Jennifer Anderson

Associate Professor (Ph.D., New York University, 2007)
Curriculum Vitae
SBS S-319
Research Interests
My book is entitled, Mahogany: The Costs of Luxury in Early America (Harvard University Press, 2012). It examines the history of mahogany consumption in North America in the 18th and early 19th centuries and the resulting human and environmental impacts in the West Indies and Central America where it was harvested using enslaved African labor. The book is based on my dissertation which won the Society of American Historians' Nevins Prize for Best-Written Dissertation. I have also done extensive research and consulting on the history and interpretation of slavery in the North. Drawing on this expertise, I served as historical advisor for the Emmy-nominated documentary about the New England slave trade, entitled “Traces of the Trade: A Story from the Deep North.”

My new research focuses on reinterpreting the complex human and environmental history of Long Island within the broader Atlantic context. Many people are unaware of this region's fascinating past as a venue where native peoples--who had called the island home for thousands of years--encountered European settlers and enslaved Africans during the 17th and early 18th centuries. Through generations of conflict and adaptation, all involved saw their worlds transformed as Long Island became part of the Atlantic economic complex, including supplying foodstuffs (produced with the labor of Native peoples and enslaved Africans) to West Indian sugar plantations . To explore these issues, I curated an exhibition at New York University entitled, "Sylvester Manor: Land, Food, and Power on a New York Plantation." One of the only 17th -century plantation sites still extant in New York, Sylvester Educational Farm  is now open to the public. (For info, see

Currently, I am researching efforts to promote scientific agriculture and, with the gradual demise of slavery, to redevelop traditional farm labor regimes on Long Island following the American Revolution. My first article on this subject appeared in the Spring 2015 issue of Early American Studies as part of a special issue on environmental history in early America.

In 2013, Dr. Christopher Matthews and I co-edited a special online edition of Long Island History Journal (2013, vol. 23-2) highlighting recent and on-going archaeological and community history projects that are illuminating our understanding of the integral place of African Americans and Native Americans in our region's history, as well as their historical connections with each other. With contributions from archaeologists, historians, community activists, and local residents, this issue represents a remarkable gathering of scholarship and interpretive efforts which we hope will raise awareness of this significant history as well as the challenges that many of these vibrant communities face as they seek to preserve, celebrate, and share their heritage. To access the Journal, please see:

As an Atlantic historian, I am interested in the complex relationships (social, economic, and political) that developed among the Americas, Europe, Africa, and the Caribbean in the early modern period. Using a comparative perspective, I explore the history of colonialism, imperialism, slavery, issues of labor, race, and gender, and the rise of nationalism and revolutionary movements. My other interests include: environmental history, Early American social and cultural history, material culture, archaeology, natural history and knowledge production, museum studies, and public history.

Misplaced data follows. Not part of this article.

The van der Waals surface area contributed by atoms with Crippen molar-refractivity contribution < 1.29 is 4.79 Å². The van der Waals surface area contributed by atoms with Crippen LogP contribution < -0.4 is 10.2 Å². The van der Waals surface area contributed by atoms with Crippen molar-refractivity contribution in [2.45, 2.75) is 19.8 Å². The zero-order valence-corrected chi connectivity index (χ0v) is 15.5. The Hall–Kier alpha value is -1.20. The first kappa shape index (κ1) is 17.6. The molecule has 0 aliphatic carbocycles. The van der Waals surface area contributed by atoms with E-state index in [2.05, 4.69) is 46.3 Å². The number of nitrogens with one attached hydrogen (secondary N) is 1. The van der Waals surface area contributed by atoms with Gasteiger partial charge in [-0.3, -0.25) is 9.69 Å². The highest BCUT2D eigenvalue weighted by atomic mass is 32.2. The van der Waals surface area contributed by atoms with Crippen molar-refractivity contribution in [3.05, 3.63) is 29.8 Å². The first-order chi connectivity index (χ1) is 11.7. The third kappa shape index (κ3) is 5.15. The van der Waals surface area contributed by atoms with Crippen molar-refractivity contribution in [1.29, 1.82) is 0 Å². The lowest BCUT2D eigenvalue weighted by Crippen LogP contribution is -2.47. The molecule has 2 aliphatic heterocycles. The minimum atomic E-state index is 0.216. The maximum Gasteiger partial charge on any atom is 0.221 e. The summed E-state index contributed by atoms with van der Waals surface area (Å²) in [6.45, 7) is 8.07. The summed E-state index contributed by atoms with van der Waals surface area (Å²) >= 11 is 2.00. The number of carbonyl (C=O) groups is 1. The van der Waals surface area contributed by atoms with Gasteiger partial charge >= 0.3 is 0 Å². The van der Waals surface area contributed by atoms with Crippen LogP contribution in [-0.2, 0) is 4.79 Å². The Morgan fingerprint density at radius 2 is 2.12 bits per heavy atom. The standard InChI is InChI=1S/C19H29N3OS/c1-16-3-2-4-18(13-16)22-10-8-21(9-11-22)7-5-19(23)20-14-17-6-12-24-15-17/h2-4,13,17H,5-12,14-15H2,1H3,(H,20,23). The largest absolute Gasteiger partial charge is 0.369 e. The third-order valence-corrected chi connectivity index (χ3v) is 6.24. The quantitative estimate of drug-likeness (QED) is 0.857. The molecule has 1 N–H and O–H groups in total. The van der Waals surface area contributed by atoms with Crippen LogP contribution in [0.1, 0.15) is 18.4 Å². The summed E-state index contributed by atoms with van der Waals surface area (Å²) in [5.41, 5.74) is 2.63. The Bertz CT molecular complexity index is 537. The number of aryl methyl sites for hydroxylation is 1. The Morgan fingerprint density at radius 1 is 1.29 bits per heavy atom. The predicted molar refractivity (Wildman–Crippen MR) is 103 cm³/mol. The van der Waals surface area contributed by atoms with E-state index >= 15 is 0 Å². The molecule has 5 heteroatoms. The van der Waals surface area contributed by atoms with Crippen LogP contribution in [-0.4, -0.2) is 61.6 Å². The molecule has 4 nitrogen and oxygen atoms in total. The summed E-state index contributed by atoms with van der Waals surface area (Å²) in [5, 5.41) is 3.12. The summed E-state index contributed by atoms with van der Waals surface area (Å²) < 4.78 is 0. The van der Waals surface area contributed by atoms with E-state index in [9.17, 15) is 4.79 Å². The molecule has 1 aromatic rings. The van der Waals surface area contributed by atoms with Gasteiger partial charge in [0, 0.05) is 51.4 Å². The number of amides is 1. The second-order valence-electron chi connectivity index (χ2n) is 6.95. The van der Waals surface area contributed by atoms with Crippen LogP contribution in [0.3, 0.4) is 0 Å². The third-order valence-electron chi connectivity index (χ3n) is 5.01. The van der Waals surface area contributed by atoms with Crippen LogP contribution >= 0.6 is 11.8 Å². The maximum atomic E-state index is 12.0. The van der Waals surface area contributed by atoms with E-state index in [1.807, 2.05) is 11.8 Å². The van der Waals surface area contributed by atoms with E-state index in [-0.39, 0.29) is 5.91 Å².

Before joining the History faculty at Stony Brook University, I worked as a museum curator, exhibition developer, and historical consultant at numerous historic sites and museums throughout greater New York. I still serve as an advisor or consultant to many historical and cultural organizations. In addition, I offer educational workshops and public talks on a range of topics at schools, public libraries, and community groups.

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Scholarly Works
"A Laudable Spirit of Enterprise": Renegotiating Land, Natural Resources, and Power on Post-Revolutionary Long Island," Early American Studies 13: 2 (Spring 2015). Abstract available here:

Mahogany: The Costs of Luxury in Early America (Harvard University Press, 2012)

“The Card Family and the Mahogany Trade: From New England to the Bay of Honduras,” New England and the Caribbean, ed. Peter Benes (Dublin Seminar for New England Folk Life, 2012), pp. 15-32.

“New England Merchants and the Circum-Caribbean Slave Trade,” in Paths of the Atlantic Slave Trade: Interactions, Identities, and Images, ed. Ana Lucia Araujo (Cambria Press, 2011), 21-48.

“Better Judges of the Situation: Environmental Realities & Problems of Imperial Authority in the Bay of Honduras,” Itinerario, special issue: “Geographies of Empire,” 30: 3 (2006), pp. 55-75.

“Nature's Currency: The Atlantic Mahogany Trade and the Commodification of Nature in the Eighteenth Century,” Early American Studies, 2:1 (Spring 2004), pp. 47-80. *Received 2004 prize for “Outstanding Journal Article in Early American Economic History,” Program in Early American Society and Economics.